Former New York Police Commissioner Ray Kelly, pictured here in November 2014, has changed his mind on the use of police-worn body cameras. Reuters/Carlo Allegri

The horrifying footage of an African-American man being shot while fleeing a white police officer in South Carolina was enough to convince former New York police chief Ray Kelly all police officers should wear body cameras. “It’s a game-changer,” Kelly said Sunday on ABC’s “This Week.” “What you will see is a movement now by many more police departments to go to cameras.”

The shooting of the unarmed Walter Scott by officer Michael Slager in North Charleston, South Carolina, alarmed the former NYPD commissioner, who is seen as a leading voice on policing issues. “We have to assume that this officer would not act the way he did if in fact he had a body camera that was recording,” Kelly said.

The statements reflect a change of heart for Kelly, who resisted police-worn body cameras when he led the New York Police Department. Last year, before the launch of a court-ordered pilot program that mandated a handful of officers to wear cameras, Kelly said it was “way too early” to equip all on-duty officers with the devices, telling New York public radio station WNYC, “I think we have to tread carefully in this area.”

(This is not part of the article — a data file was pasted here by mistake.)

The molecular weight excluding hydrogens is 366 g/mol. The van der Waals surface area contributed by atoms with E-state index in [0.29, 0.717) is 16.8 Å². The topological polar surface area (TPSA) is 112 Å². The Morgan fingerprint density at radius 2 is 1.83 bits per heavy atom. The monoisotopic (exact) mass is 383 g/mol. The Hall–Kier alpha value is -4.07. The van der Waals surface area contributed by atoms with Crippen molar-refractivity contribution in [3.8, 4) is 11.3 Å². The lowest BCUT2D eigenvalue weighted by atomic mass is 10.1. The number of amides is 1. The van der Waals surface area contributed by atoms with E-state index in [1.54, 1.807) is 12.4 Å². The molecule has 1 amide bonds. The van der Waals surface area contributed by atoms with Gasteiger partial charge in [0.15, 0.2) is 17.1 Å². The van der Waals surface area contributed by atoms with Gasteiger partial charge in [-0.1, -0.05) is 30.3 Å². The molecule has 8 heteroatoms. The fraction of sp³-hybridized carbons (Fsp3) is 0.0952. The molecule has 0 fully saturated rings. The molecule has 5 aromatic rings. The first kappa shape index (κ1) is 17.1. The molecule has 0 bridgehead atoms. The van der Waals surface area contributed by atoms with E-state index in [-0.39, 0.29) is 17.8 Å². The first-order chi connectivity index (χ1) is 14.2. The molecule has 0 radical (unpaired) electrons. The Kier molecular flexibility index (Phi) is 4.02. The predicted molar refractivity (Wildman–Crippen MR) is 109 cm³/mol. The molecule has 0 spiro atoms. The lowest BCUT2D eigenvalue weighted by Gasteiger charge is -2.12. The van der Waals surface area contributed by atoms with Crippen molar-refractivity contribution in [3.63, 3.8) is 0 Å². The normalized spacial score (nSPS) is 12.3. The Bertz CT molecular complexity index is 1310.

As protests have mounted following the recent deaths of several unarmed black men at the hands of white police officers, the use of body cameras has become a central demand among many activists. The Rev. Al Sharpton recently called for a federal law mandating the use of body cameras.

Not all activists are convinced the devices will stem police-involved shootings and heal divisions between law enforcement and communities of color. They point to the choking death of Staten Island resident Eric Garner at the hands of New York police last July. Though the startling incident was caught on video by a bystander, the officer who choked Garner was cleared of wrongdoing.

Evidence shows body cameras have the potential to reduce civilian complaints against police officers and help speed ongoing grievances to resolution. But the prospect of thousands of police officers constantly filming civilians raises concerns over public privacy and costs.

To Kelly, however, the video of Slager opening fire on the defenseless Scott was enough to sweep those worries aside. “This trumps all of those problems,” he said.